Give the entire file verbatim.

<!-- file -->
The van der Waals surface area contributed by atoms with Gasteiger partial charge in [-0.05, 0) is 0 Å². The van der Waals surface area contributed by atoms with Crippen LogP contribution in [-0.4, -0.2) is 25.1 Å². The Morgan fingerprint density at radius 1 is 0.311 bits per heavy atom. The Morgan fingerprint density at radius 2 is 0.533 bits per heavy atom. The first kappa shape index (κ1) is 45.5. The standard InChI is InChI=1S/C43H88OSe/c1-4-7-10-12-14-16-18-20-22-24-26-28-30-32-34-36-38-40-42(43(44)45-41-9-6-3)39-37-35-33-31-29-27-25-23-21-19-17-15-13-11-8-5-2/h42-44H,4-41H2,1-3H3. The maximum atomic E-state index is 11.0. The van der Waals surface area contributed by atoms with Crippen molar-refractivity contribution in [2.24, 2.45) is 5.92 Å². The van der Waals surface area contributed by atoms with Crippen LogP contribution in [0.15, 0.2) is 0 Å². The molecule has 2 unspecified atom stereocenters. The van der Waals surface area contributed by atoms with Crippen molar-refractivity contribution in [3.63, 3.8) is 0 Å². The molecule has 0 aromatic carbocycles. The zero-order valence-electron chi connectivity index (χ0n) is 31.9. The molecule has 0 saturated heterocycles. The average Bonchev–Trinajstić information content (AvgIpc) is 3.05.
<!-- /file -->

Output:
The van der Waals surface area contributed by atoms with Gasteiger partial charge in [-0.05, 0) is 0 Å². The van der Waals surface area contributed by atoms with Crippen LogP contribution in [-0.4, -0.2) is 25.1 Å². The Morgan fingerprint density at radius 1 is 0.311 bits per heavy atom. The Morgan fingerprint density at radius 2 is 0.533 bits per heavy atom. The first kappa shape index (κ1) is 45.5. The standard InChI is InChI=1S/C43H88OSe/c1-4-7-10-12-14-16-18-20-22-24-26-28-30-32-34-36-38-40-42(43(44)45-41-9-6-3)39-37-35-33-31-29-27-25-23-21-19-17-15-13-11-8-5-2/h42-44H,4-41H2,1-3H3. The maximum atomic E-state index is 11.0. The van der Waals surface area contributed by atoms with Crippen molar-refractivity contribution in [2.24, 2.45) is 5.92 Å². The van der Waals surface area contributed by atoms with Crippen LogP contribution in [0.15, 0.2) is 0 Å². The molecule has 2 unspecified atom stereocenters. The van der Waals surface area contributed by atoms with Crippen molar-refractivity contribution in [3.63, 3.8) is 0 Å². The molecule has 0 aromatic carbocycles. The zero-order valence-electron chi connectivity index (χ0n) is 31.9. The molecule has 0 saturated heterocycles. The average Bonchev–Trinajstić information content (AvgIpc) is 3.05.